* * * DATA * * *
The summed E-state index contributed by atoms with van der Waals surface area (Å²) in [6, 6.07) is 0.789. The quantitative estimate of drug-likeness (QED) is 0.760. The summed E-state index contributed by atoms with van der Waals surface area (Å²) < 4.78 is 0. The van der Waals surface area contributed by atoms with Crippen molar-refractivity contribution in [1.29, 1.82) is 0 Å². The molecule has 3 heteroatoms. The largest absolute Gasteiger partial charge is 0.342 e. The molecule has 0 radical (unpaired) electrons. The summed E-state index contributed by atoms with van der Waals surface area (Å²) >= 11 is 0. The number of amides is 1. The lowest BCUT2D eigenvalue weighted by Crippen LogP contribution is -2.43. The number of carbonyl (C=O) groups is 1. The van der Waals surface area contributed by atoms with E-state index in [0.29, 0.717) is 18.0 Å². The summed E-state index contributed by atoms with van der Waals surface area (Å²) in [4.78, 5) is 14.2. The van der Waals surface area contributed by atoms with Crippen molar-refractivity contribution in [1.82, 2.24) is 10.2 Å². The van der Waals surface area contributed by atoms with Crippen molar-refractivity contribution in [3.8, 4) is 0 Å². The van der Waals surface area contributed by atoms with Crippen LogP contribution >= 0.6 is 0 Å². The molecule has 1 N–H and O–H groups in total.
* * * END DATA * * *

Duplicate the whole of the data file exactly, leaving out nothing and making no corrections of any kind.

The summed E-state index contributed by atoms with van der Waals surface area (Å²) in [6, 6.07) is 0.789. The quantitative estimate of drug-likeness (QED) is 0.760. The summed E-state index contributed by atoms with van der Waals surface area (Å²) < 4.78 is 0. The van der Waals surface area contributed by atoms with Crippen molar-refractivity contribution in [1.29, 1.82) is 0 Å². The molecule has 3 heteroatoms. The largest absolute Gasteiger partial charge is 0.342 e. The molecule has 0 radical (unpaired) electrons. The summed E-state index contributed by atoms with van der Waals surface area (Å²) >= 11 is 0. The number of amides is 1. The lowest BCUT2D eigenvalue weighted by Crippen LogP contribution is -2.43. The number of carbonyl (C=O) groups is 1. The van der Waals surface area contributed by atoms with E-state index in [0.29, 0.717) is 18.0 Å². The summed E-state index contributed by atoms with van der Waals surface area (Å²) in [4.78, 5) is 14.2. The van der Waals surface area contributed by atoms with Crippen molar-refractivity contribution in [1.82, 2.24) is 10.2 Å². The van der Waals surface area contributed by atoms with Crippen molar-refractivity contribution in [3.8, 4) is 0 Å². The van der Waals surface area contributed by atoms with Crippen LogP contribution >= 0.6 is 0 Å². The molecule has 1 N–H and O–H groups in total.